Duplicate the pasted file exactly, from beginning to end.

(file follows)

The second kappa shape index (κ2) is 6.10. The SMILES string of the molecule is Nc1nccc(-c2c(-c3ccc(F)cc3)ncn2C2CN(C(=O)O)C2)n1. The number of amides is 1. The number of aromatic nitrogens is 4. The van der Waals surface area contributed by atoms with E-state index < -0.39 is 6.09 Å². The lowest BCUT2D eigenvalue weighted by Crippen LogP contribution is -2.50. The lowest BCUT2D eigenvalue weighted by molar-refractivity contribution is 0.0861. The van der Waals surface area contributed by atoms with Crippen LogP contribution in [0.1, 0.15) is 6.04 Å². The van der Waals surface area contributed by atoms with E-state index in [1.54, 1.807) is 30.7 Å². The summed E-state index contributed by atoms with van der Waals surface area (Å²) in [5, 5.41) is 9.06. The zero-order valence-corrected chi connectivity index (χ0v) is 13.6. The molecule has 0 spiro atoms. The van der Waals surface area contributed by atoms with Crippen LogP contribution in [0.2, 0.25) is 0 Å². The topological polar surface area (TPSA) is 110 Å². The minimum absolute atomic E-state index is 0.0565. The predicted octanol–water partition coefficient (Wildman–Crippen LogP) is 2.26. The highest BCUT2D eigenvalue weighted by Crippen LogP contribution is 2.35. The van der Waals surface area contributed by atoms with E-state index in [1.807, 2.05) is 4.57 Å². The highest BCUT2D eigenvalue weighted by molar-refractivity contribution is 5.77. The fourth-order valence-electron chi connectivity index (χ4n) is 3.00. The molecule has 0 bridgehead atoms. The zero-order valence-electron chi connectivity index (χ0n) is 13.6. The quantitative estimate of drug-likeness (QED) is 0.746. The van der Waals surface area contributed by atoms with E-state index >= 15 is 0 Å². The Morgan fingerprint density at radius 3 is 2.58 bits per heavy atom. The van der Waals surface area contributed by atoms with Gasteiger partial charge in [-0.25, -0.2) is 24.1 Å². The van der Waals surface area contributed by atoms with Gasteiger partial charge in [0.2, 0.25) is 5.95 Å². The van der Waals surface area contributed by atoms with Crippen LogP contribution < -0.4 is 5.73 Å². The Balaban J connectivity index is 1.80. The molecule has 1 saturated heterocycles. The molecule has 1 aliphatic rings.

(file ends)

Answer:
The second kappa shape index (κ2) is 6.10. The SMILES string of the molecule is Nc1nccc(-c2c(-c3ccc(F)cc3)ncn2C2CN(C(=O)O)C2)n1. The number of amides is 1. The number of aromatic nitrogens is 4. The van der Waals surface area contributed by atoms with E-state index < -0.39 is 6.09 Å². The lowest BCUT2D eigenvalue weighted by Crippen LogP contribution is -2.50. The lowest BCUT2D eigenvalue weighted by molar-refractivity contribution is 0.0861. The van der Waals surface area contributed by atoms with Crippen LogP contribution in [0.1, 0.15) is 6.04 Å². The van der Waals surface area contributed by atoms with E-state index in [1.54, 1.807) is 30.7 Å². The summed E-state index contributed by atoms with van der Waals surface area (Å²) in [5, 5.41) is 9.06. The zero-order valence-corrected chi connectivity index (χ0v) is 13.6. The molecule has 0 spiro atoms. The van der Waals surface area contributed by atoms with Crippen LogP contribution in [0.2, 0.25) is 0 Å². The topological polar surface area (TPSA) is 110 Å². The minimum absolute atomic E-state index is 0.0565. The predicted octanol–water partition coefficient (Wildman–Crippen LogP) is 2.26. The highest BCUT2D eigenvalue weighted by Crippen LogP contribution is 2.35. The van der Waals surface area contributed by atoms with E-state index in [1.807, 2.05) is 4.57 Å². The highest BCUT2D eigenvalue weighted by molar-refractivity contribution is 5.77. The fourth-order valence-electron chi connectivity index (χ4n) is 3.00. The molecule has 0 bridgehead atoms. The zero-order valence-electron chi connectivity index (χ0n) is 13.6. The quantitative estimate of drug-likeness (QED) is 0.746. The van der Waals surface area contributed by atoms with E-state index >= 15 is 0 Å². The Morgan fingerprint density at radius 3 is 2.58 bits per heavy atom. The van der Waals surface area contributed by atoms with Gasteiger partial charge in [-0.25, -0.2) is 24.1 Å². The van der Waals surface area contributed by atoms with Gasteiger partial charge in [0.2, 0.25) is 5.95 Å². The van der Waals surface area contributed by atoms with Crippen LogP contribution < -0.4 is 5.73 Å². The Balaban J connectivity index is 1.80. The molecule has 1 saturated heterocycles. The molecule has 1 aliphatic rings.